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UBC Theses and Dissertations

Development and application of consensus hit-calling protocols for the virtual screening of ‘undruggable’ and difficult drug targets Ton, Anh-Tien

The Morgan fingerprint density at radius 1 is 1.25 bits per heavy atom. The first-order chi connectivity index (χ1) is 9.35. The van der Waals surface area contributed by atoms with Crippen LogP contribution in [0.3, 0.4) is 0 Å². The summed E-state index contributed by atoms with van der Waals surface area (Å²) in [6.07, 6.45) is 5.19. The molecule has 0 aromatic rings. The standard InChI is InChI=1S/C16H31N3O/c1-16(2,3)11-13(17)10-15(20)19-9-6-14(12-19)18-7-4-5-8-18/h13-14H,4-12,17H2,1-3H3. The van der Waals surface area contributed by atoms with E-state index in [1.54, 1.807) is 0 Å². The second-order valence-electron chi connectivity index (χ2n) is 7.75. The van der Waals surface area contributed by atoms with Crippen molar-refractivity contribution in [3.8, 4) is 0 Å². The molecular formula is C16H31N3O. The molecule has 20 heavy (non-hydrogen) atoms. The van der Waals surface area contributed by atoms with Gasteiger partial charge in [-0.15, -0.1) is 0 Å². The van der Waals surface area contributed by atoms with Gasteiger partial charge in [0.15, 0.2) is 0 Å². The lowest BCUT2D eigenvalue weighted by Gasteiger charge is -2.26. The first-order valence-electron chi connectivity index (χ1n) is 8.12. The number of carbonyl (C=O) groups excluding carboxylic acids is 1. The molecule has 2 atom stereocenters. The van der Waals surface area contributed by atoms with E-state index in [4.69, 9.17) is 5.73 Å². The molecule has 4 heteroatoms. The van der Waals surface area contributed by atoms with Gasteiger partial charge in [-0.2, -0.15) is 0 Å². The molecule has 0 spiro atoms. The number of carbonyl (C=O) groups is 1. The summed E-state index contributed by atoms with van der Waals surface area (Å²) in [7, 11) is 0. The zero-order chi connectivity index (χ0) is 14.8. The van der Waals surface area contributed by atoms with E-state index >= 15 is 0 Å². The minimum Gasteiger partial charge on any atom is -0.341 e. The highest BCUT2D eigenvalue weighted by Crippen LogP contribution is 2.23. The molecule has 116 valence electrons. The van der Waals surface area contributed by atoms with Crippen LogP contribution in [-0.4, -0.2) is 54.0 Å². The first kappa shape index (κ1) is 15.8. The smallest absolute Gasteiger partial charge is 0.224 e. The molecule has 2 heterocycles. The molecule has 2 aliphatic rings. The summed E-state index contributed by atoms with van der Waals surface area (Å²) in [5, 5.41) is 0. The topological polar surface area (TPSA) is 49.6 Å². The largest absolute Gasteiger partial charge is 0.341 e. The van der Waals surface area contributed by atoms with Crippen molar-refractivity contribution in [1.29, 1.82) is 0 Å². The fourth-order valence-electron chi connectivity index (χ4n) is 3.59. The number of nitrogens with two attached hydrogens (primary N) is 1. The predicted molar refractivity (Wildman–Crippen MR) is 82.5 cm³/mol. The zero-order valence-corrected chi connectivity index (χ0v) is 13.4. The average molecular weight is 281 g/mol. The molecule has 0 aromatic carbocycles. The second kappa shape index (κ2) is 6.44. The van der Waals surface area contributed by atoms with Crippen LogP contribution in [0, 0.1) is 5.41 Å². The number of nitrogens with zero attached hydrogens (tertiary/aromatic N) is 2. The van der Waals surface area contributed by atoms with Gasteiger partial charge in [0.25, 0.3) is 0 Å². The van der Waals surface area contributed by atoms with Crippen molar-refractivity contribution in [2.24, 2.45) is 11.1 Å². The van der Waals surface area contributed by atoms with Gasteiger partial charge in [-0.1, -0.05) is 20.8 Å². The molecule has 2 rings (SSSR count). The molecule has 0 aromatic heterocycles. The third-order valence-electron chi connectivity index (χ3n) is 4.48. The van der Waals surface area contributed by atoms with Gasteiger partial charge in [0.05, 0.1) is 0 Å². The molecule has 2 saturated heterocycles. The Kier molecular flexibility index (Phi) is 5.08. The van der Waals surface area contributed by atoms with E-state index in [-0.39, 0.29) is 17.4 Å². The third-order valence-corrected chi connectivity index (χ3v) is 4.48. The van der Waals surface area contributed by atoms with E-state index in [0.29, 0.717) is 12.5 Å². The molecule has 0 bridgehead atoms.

“Undruggable” or “difficult to drug” targets make up most of the human proteome; these proteins are described as such when it is considered impossible to pharmacologically target them. Therefore, “undruggable and difficult to drug” proteins represent significant challenges to the established drug discovery pipelines, but their successful inhibition would enable access to a wider range of therapeutic opportunities. In this thesis, we utilized various in silico tools to identify and design small molecule drug prototypes that could inhibit such undruggable and difficult targets. First, we introduced the recent development of new computer-aided drug design (CADD) methodologies and tools such as consensus docking, and Deep Docking. We then described the deployment of these innovative CADD methodologies to discover novel small molecule therapeutics against considered-as-difficult targets such as N-Myc, SARS-CoV-2 PLpro and Mpro. N-Myc is a highly desirable oncoprotein involved in many cancers and there is significant interest for targeting N-Myc in prostate cancer (PCa) and particularly in neuroendocrine prostate cancer (NEPC, an advanced, low-survival stage of PCa). However, N-Myc is considered an undruggable and unsuitable for small molecule inhibition due to its overall disordered structure. Thus, we developed new N-Myc specific small molecules with established and newly developed CADD protocols. Other examples of high value, but challenging targets are the viral main protease (Mpro) and the papain-like protease (PLpro) from severe acute respiratory syndrome-related coronavirus-2 (SARS-CoV-2), as they are central pieces in its replication-transcription complex. However, intrinsic flexibility, multiple protonation state, solvent-exposed nature and other active site features unique to each protease decrease the success rate of conventional drug discovery protocols. Therefore, we discussed the identification of Mpro hits through naïve large virtual screening and ultra-large virtual screening that incorporated advanced consensus approaches. We also recapitulated the identification of new PLpro inhibitors through fine-tuned pharmacophore modelling and large-scale virtual screening with Deep Docking. In this thesis, we identified and designed small molecule inhibitors for each mentioned target of interest using state-of-the-art CADD methodologies. Notably, the compounds presented in this thesis provide the initial blueprints for the potential development of new anticancer and antiviral drugs.

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